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    "Your children are not your children They are the sons and daughters of life's longing for itself" -Kahlil Gibran. Every businessperson knows, sex sells..
    – CriglCragl
    May 15, 2023 at 14:43
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    I think that the main way people are 'confused' about love is that they are viewing it acquisitively, selfishly, about receiving something. Love is outward pointing, like light streaming from a lamp. It doesn't want anything.
    – Scott Rowe
    May 16, 2023 at 10:28
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It is not that complicated. One definition that I find useful is: "To Will The Good Of Another." This doesn't depend on anything except the ordinary meaning of the words. Anyone can Will, and they can define Good for themselves.

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  • i agree with this.
    – user65994
    May 16, 2023 at 0:51
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Everything is a frame for how we love others, love thought broadly enough. When this is turned inside out, it can become grotesque.

ick

That doesn't mean we don't love anymore, though maybe we don't in the manner we wanted or even anticipated; such are grotesque things.

http://groteskology.blogspot.com/2013/09/the-grotesques-of-luttrell-psalter.html

If you want to do it the old fashioned way...

Put another way, it sounds like you aren't in love anymore. Best to leave them, and use your last piece of love to do that.

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    Looking at anything too long or too hard can change it. If you say the word 'house' to yourself over and over, it becomes completely unrecognizable. But questioning the validity of love is unlikely to improve anything.
    – Scott Rowe
    May 16, 2023 at 10:21
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    yeah ai agree @ScottRowe cheers!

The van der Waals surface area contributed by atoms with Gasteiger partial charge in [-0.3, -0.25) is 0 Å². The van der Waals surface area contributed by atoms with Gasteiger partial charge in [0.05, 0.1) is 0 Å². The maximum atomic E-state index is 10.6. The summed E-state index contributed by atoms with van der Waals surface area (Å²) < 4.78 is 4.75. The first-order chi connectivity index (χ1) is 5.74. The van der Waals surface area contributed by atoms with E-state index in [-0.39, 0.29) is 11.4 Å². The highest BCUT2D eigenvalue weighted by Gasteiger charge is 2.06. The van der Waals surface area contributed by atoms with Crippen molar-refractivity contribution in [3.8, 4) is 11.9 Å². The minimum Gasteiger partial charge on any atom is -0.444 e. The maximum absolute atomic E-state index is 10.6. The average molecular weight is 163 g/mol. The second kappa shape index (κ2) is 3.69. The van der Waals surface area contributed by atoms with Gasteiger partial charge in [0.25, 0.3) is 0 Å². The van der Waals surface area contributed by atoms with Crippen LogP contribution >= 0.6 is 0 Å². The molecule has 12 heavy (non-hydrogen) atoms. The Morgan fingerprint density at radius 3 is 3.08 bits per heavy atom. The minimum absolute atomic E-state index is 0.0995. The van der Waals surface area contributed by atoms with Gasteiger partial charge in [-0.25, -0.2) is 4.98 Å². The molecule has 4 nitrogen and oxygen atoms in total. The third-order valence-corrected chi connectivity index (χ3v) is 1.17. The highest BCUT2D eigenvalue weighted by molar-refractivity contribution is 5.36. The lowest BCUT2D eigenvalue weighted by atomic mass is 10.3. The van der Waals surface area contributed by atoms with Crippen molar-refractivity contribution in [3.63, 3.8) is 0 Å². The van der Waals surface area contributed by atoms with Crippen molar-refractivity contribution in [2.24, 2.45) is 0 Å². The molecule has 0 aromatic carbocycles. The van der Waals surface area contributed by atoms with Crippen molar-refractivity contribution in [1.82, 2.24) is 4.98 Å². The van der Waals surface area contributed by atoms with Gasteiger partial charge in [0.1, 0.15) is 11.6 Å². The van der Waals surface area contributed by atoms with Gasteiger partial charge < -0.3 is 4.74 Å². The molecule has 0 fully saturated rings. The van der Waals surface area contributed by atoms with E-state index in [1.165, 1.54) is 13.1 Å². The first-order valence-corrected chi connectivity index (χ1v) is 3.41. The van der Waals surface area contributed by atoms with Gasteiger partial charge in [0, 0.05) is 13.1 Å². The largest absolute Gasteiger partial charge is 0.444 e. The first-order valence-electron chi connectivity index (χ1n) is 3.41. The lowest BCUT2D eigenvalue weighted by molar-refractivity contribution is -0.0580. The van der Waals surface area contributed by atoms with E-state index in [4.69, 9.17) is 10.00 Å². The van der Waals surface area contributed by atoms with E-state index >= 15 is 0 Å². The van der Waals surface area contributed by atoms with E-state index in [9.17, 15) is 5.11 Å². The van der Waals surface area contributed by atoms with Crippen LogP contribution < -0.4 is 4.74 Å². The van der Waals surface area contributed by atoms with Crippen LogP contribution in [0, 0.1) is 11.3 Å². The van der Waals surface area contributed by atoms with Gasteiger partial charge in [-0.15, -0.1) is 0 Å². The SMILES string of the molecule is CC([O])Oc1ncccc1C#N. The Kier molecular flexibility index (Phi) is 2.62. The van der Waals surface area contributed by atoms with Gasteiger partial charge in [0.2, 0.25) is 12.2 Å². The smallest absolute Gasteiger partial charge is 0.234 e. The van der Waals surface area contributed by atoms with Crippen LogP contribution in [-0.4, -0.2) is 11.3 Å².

– user65994
    May 16, 2023 at 10:36
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    @ScottRowe people who overuse the word tend not to know what it means for who they are talking about or to. i guess that's one of the sad things about it haha
    – user65994
    May 17, 2023 at 20:50
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The forms of love you list are can be described as passive forms of attraction. In all cases, the subject is passively dependent on the feeling (eg. I love her and I don't know what to do! or I can't love my neighbor!).

The most representative philosophical approach is debatably Erich Fromm's (cf. The Art of Loving), which is the opposite to attraction as a passive set of emotions.

Fromm clearly describes true love as a proactive act, rather than a passive emotion. For him, love is acting towards a goal, which implies effort, commitment, and personal development. For example: erotic love, more than a passive attraction (e.g. Uther asking Merlin to make a spell so he can possess Igraine) implies the proactive active, responsible and conscious choice of reaching an intimate union, providing satisfaction and spiritual fulfillment, instead of just obtaining sexual pleasure.

Regarding the "existence of love", feelings or intentions are rational concepts, they cannot be proven nor denied, except metaphysically. If you have experienced some form of love, it just exists for you.

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  • Ironically, my exposure to the story you referred to comes from a movie made long ago, by Penthouse Pictures. (the famous film Excalibur)
    – Scott Rowe
    May 17, 2023 at 22:51
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When you don't know what love means. Only true Catholics understand what Agape is (John 3:16)! And only true Catholics understand what love within a marriage is like.

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  • DWAI, i'll leave her :-)
    – user65994
    May 16, 2023 at 9:34
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    This is just the epitome of thinking you're better than everyone else... Also, you quoted a claim from the Bible to support your case, which (a) is just an unsupported claim - anyone can claim anything, this doesn't mean anything until you provide the evidence to back it up, and (b) it mentions God and "the world"; "true Catholics" are never mentioned. And you didn't even bother to try to support your claim about marriage.
    – NotThatGuy
    May 16, 2023 at 11:35